The financial markets don't know which way to look. On either side of the Atlantic we have a debt disaster that would on its own be a recipe for short fingernails or worse. But despite the focus on the nailbiting US debt ceiling talks, it is Europe that presents the far greater risk to the global economy.
While what is happening in Washington has now descended into political farce, it is the euro zone that has moved into a far more critical phase.
The deal done in Brussels on July 21 was initially seen as having the potential to put Greece on a more sustainable path and to prevent contagion. With the benefit of a few short days of hindsight it is clear that this assessment was badly wrong. Peripheral bonds yields have widened against Germany and the euro has started to fall again.
One of the most obvious reasons for this is that politicians themselves don't seem to understand the deal that they produced or can't communicate it to everybody else.
The result is that Europe has not taken one step forward but instead one step back. It's now clear that the day of reckoning for Greece has only been delayed and a hard restructuring is still the most likely end game. More worrying though is that by taking Greece out of the limelight for the time being the focus on Spain and Italy has become more laser like.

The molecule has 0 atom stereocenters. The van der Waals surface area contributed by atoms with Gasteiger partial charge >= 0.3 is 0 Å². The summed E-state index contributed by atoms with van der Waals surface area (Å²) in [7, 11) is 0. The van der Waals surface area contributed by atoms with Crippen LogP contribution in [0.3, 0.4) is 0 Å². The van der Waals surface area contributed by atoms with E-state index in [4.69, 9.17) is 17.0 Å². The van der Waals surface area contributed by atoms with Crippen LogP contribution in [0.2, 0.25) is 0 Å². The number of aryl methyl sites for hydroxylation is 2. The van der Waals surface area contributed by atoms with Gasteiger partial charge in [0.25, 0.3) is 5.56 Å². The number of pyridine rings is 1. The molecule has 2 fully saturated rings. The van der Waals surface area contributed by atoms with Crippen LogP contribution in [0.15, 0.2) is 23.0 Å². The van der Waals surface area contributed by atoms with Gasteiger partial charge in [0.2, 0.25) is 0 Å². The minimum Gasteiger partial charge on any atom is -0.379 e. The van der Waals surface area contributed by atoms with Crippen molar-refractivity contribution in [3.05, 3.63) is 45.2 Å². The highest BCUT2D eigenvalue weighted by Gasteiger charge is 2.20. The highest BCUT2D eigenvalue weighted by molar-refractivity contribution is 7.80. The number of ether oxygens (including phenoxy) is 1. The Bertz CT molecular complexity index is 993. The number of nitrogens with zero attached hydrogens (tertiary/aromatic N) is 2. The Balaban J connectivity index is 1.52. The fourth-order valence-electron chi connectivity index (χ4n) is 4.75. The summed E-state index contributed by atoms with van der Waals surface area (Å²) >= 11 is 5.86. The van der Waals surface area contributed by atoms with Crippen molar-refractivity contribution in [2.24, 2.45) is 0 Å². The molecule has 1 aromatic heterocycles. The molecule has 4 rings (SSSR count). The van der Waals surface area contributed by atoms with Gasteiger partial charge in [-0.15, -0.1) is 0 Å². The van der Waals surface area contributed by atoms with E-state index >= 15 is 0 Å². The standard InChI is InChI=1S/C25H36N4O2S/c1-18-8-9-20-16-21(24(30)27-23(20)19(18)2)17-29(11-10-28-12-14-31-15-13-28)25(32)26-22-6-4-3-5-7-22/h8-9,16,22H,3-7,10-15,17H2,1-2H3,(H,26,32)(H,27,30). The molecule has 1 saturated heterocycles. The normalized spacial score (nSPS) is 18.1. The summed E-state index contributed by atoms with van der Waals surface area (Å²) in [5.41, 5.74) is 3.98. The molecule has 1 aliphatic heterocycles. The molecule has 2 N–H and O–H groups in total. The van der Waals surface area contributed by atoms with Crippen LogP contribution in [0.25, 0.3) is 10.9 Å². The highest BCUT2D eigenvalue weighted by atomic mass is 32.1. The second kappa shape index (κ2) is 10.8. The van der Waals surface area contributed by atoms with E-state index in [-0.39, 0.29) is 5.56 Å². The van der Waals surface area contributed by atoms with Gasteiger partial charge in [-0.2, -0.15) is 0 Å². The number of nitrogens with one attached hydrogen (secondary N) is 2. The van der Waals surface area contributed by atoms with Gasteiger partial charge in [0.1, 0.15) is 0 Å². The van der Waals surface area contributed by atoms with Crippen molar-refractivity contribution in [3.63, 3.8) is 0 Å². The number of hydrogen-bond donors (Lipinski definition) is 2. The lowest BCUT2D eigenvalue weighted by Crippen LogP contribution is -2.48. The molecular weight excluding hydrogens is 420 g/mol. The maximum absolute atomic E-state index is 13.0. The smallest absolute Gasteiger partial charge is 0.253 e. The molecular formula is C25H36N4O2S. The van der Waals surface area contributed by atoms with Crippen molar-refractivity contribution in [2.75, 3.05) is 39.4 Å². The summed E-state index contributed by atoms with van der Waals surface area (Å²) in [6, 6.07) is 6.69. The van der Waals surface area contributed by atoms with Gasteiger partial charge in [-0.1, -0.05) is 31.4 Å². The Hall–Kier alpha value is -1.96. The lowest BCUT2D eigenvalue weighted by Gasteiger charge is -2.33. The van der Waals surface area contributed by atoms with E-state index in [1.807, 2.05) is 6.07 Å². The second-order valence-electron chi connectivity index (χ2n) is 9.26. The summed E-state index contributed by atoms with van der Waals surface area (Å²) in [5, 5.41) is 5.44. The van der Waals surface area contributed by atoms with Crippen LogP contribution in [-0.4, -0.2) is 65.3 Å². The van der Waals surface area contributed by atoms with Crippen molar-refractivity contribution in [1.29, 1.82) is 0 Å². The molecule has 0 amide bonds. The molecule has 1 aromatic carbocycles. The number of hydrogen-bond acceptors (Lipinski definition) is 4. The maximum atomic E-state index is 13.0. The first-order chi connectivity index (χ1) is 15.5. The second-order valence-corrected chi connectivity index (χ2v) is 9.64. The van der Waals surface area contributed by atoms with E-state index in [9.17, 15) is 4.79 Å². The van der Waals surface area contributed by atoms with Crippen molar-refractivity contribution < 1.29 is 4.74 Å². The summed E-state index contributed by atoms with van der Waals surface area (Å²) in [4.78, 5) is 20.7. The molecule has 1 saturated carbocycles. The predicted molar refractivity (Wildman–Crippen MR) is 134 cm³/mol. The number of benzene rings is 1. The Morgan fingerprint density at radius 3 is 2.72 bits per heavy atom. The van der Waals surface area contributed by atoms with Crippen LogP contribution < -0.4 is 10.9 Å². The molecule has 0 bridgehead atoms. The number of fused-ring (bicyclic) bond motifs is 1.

Developments surrounding both nations are worrying. However, while the Spanish 10-year is once again yielding over 6 percent, it is Italy that could provide the greatest shock in the near term and once again it is politics that will be causing the ripples.
While the elections in Spain in November will likely put a more fiscally responsible government in place, the situation in Rome could quickly become chaotic if Finance Minister Guilio Tremonti were to resign and bring to end the reign of Silvio Berlusconi. In such a scenario Italian BTP yields would rise rapidly and could quickly become unsustainable.
Italy's stock of debt dwarfs Germany's. Helping Italy in the way that Greece, Ireland and Portugal have been rescued is not possible. If Italy needs help it's game over for the euro .
To make matters worse it is not clear that the global economy is now slowing rapidly. Central bankers in Frankfurt could have seriously misjudged the situation by raising rates twice already. Fifty basis points does not represent a substantial increase in the cost of borrowing but it could be significant for countries such as Italy which are struggling to remain competitive. Jean Claude Trichet has a lot to think about as he comes to the end of his time at the top of euro towers.